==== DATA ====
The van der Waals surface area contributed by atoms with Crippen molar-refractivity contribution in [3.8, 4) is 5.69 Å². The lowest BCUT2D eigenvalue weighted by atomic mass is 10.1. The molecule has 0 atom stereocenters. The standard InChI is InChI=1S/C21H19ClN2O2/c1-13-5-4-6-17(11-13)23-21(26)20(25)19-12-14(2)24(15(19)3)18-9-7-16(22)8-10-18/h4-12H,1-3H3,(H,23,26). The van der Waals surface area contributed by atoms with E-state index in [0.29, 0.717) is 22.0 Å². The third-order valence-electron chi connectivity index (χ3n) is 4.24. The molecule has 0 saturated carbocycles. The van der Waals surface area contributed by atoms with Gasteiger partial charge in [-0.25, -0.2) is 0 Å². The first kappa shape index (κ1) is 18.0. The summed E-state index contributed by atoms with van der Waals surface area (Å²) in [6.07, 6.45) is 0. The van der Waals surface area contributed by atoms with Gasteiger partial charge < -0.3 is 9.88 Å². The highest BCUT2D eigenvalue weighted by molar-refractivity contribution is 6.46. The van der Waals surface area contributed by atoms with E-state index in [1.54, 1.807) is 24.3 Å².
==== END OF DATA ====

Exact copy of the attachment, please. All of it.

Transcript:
The van der Waals surface area contributed by atoms with Crippen molar-refractivity contribution in [3.8, 4) is 5.69 Å². The lowest BCUT2D eigenvalue weighted by atomic mass is 10.1. The molecule has 0 atom stereocenters. The standard InChI is InChI=1S/C21H19ClN2O2/c1-13-5-4-6-17(11-13)23-21(26)20(25)19-12-14(2)24(15(19)3)18-9-7-16(22)8-10-18/h4-12H,1-3H3,(H,23,26). The van der Waals surface area contributed by atoms with E-state index in [0.29, 0.717) is 22.0 Å². The third-order valence-electron chi connectivity index (χ3n) is 4.24. The molecule has 0 saturated carbocycles. The van der Waals surface area contributed by atoms with Gasteiger partial charge in [-0.25, -0.2) is 0 Å². The first kappa shape index (κ1) is 18.0. The summed E-state index contributed by atoms with van der Waals surface area (Å²) in [6.07, 6.45) is 0. The van der Waals surface area contributed by atoms with Gasteiger partial charge < -0.3 is 9.88 Å². The highest BCUT2D eigenvalue weighted by molar-refractivity contribution is 6.46. The van der Waals surface area contributed by atoms with E-state index in [1.54, 1.807) is 24.3 Å².